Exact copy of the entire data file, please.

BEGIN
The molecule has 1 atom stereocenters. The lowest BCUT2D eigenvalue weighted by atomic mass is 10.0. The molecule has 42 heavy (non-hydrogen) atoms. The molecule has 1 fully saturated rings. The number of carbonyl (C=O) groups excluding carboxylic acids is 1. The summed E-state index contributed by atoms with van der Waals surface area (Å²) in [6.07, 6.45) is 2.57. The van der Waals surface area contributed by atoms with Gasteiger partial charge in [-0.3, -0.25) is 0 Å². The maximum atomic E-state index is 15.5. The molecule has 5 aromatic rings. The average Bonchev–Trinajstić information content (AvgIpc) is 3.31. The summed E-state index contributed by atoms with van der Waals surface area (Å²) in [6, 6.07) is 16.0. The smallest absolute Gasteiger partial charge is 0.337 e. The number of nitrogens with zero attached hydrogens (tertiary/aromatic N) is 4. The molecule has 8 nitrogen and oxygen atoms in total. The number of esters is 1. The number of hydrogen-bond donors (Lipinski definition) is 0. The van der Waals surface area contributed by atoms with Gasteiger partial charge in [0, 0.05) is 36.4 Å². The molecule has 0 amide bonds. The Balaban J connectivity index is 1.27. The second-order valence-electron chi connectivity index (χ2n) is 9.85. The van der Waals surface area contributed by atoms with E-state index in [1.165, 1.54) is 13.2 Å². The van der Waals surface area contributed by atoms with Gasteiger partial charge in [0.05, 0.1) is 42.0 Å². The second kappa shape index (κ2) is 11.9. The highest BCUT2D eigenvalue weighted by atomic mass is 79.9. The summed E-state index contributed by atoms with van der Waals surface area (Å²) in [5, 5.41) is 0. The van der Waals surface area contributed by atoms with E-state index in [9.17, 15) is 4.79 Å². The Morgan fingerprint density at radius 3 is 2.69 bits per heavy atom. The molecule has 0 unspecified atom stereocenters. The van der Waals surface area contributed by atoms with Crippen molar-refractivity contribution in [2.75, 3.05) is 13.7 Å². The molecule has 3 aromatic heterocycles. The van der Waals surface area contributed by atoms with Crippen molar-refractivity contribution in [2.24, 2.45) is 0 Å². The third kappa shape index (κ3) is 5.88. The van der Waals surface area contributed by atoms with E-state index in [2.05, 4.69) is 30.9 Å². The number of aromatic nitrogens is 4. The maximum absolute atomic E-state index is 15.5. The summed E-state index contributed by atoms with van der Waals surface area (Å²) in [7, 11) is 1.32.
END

The molecule has 1 atom stereocenters. The lowest BCUT2D eigenvalue weighted by atomic mass is 10.0. The molecule has 42 heavy (non-hydrogen) atoms. The molecule has 1 fully saturated rings. The number of carbonyl (C=O) groups excluding carboxylic acids is 1. The summed E-state index contributed by atoms with van der Waals surface area (Å²) in [6.07, 6.45) is 2.57. The van der Waals surface area contributed by atoms with Gasteiger partial charge in [-0.3, -0.25) is 0 Å². The maximum atomic E-state index is 15.5. The molecule has 5 aromatic rings. The average Bonchev–Trinajstić information content (AvgIpc) is 3.31. The summed E-state index contributed by atoms with van der Waals surface area (Å²) in [6, 6.07) is 16.0. The smallest absolute Gasteiger partial charge is 0.337 e. The number of nitrogens with zero attached hydrogens (tertiary/aromatic N) is 4. The molecule has 8 nitrogen and oxygen atoms in total. The number of esters is 1. The number of hydrogen-bond donors (Lipinski definition) is 0. The van der Waals surface area contributed by atoms with Gasteiger partial charge in [0, 0.05) is 36.4 Å². The molecule has 0 amide bonds. The Balaban J connectivity index is 1.27. The second-order valence-electron chi connectivity index (χ2n) is 9.85. The van der Waals surface area contributed by atoms with E-state index in [1.165, 1.54) is 13.2 Å². The van der Waals surface area contributed by atoms with Gasteiger partial charge in [0.05, 0.1) is 42.0 Å². The second kappa shape index (κ2) is 11.9. The highest BCUT2D eigenvalue weighted by atomic mass is 79.9. The summed E-state index contributed by atoms with van der Waals surface area (Å²) in [5, 5.41) is 0. The van der Waals surface area contributed by atoms with E-state index in [9.17, 15) is 4.79 Å². The Morgan fingerprint density at radius 3 is 2.69 bits per heavy atom. The molecule has 0 unspecified atom stereocenters. The van der Waals surface area contributed by atoms with Crippen molar-refractivity contribution in [2.75, 3.05) is 13.7 Å². The molecule has 3 aromatic heterocycles. The van der Waals surface area contributed by atoms with Crippen molar-refractivity contribution in [2.24, 2.45) is 0 Å². The third kappa shape index (κ3) is 5.88. The van der Waals surface area contributed by atoms with E-state index in [2.05, 4.69) is 30.9 Å². The number of aromatic nitrogens is 4. The maximum absolute atomic E-state index is 15.5. The summed E-state index contributed by atoms with van der Waals surface area (Å²) in [7, 11) is 1.32.